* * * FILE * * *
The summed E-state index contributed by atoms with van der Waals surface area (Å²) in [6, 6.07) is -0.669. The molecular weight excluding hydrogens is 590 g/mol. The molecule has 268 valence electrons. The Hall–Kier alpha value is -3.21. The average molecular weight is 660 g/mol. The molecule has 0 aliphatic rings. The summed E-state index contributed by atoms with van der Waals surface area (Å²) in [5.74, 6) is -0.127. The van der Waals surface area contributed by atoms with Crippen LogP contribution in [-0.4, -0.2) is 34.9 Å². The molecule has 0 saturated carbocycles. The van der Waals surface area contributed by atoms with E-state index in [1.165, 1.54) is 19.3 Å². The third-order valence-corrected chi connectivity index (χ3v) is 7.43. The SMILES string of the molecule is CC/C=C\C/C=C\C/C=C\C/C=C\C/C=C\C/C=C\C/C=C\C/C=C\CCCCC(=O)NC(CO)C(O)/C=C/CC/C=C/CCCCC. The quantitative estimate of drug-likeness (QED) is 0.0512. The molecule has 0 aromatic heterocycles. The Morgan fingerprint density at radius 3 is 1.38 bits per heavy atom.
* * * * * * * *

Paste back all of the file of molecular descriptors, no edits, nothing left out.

The summed E-state index contributed by atoms with van der Waals surface area (Å²) in [6, 6.07) is -0.669. The molecular weight excluding hydrogens is 590 g/mol. The molecule has 268 valence electrons. The Hall–Kier alpha value is -3.21. The average molecular weight is 660 g/mol. The molecule has 0 aliphatic rings. The summed E-state index contributed by atoms with van der Waals surface area (Å²) in [5.74, 6) is -0.127. The van der Waals surface area contributed by atoms with Crippen LogP contribution in [-0.4, -0.2) is 34.9 Å². The molecule has 0 saturated carbocycles. The van der Waals surface area contributed by atoms with E-state index in [1.165, 1.54) is 19.3 Å². The third-order valence-corrected chi connectivity index (χ3v) is 7.43. The SMILES string of the molecule is CC/C=C\C/C=C\C/C=C\C/C=C\C/C=C\C/C=C\C/C=C\C/C=C\CCCCC(=O)NC(CO)C(O)/C=C/CC/C=C/CCCCC. The quantitative estimate of drug-likeness (QED) is 0.0512. The molecule has 0 aromatic heterocycles. The Morgan fingerprint density at radius 3 is 1.38 bits per heavy atom.